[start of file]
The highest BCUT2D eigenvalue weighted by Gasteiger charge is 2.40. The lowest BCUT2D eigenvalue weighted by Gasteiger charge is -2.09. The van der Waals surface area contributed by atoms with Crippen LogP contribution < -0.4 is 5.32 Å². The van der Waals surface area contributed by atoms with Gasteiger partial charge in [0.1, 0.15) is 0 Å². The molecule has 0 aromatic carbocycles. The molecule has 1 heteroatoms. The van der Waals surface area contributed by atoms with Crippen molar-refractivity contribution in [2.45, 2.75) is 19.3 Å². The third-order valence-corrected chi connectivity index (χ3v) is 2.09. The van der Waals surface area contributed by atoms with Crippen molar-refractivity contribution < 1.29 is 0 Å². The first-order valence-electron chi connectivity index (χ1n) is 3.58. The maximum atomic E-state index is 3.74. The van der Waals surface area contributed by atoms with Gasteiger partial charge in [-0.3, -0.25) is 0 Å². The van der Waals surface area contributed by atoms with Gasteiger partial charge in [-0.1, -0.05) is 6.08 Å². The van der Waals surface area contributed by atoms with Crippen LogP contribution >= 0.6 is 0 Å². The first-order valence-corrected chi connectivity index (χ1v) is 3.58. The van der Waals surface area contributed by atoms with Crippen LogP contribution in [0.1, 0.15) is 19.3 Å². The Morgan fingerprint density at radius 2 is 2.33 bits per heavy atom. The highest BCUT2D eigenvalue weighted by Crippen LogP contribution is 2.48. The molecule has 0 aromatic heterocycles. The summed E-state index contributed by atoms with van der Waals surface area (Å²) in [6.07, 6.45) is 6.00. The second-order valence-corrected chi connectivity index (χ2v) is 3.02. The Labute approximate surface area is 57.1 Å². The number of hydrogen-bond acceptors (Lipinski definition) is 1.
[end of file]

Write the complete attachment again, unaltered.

The highest BCUT2D eigenvalue weighted by Gasteiger charge is 2.40. The lowest BCUT2D eigenvalue weighted by Gasteiger charge is -2.09. The van der Waals surface area contributed by atoms with Crippen LogP contribution < -0.4 is 5.32 Å². The van der Waals surface area contributed by atoms with Gasteiger partial charge in [0.1, 0.15) is 0 Å². The molecule has 0 aromatic carbocycles. The molecule has 1 heteroatoms. The van der Waals surface area contributed by atoms with Crippen molar-refractivity contribution in [2.45, 2.75) is 19.3 Å². The third-order valence-corrected chi connectivity index (χ3v) is 2.09. The van der Waals surface area contributed by atoms with Crippen molar-refractivity contribution < 1.29 is 0 Å². The first-order valence-electron chi connectivity index (χ1n) is 3.58. The maximum atomic E-state index is 3.74. The van der Waals surface area contributed by atoms with Gasteiger partial charge in [-0.3, -0.25) is 0 Å². The van der Waals surface area contributed by atoms with Gasteiger partial charge in [-0.1, -0.05) is 6.08 Å². The van der Waals surface area contributed by atoms with Crippen LogP contribution >= 0.6 is 0 Å². The first-order valence-corrected chi connectivity index (χ1v) is 3.58. The van der Waals surface area contributed by atoms with Crippen LogP contribution in [0.1, 0.15) is 19.3 Å². The Morgan fingerprint density at radius 2 is 2.33 bits per heavy atom. The highest BCUT2D eigenvalue weighted by Crippen LogP contribution is 2.48. The molecule has 0 aromatic heterocycles. The summed E-state index contributed by atoms with van der Waals surface area (Å²) in [6.07, 6.45) is 6.00. The second-order valence-corrected chi connectivity index (χ2v) is 3.02. The Labute approximate surface area is 57.1 Å². The number of hydrogen-bond acceptors (Lipinski definition) is 1.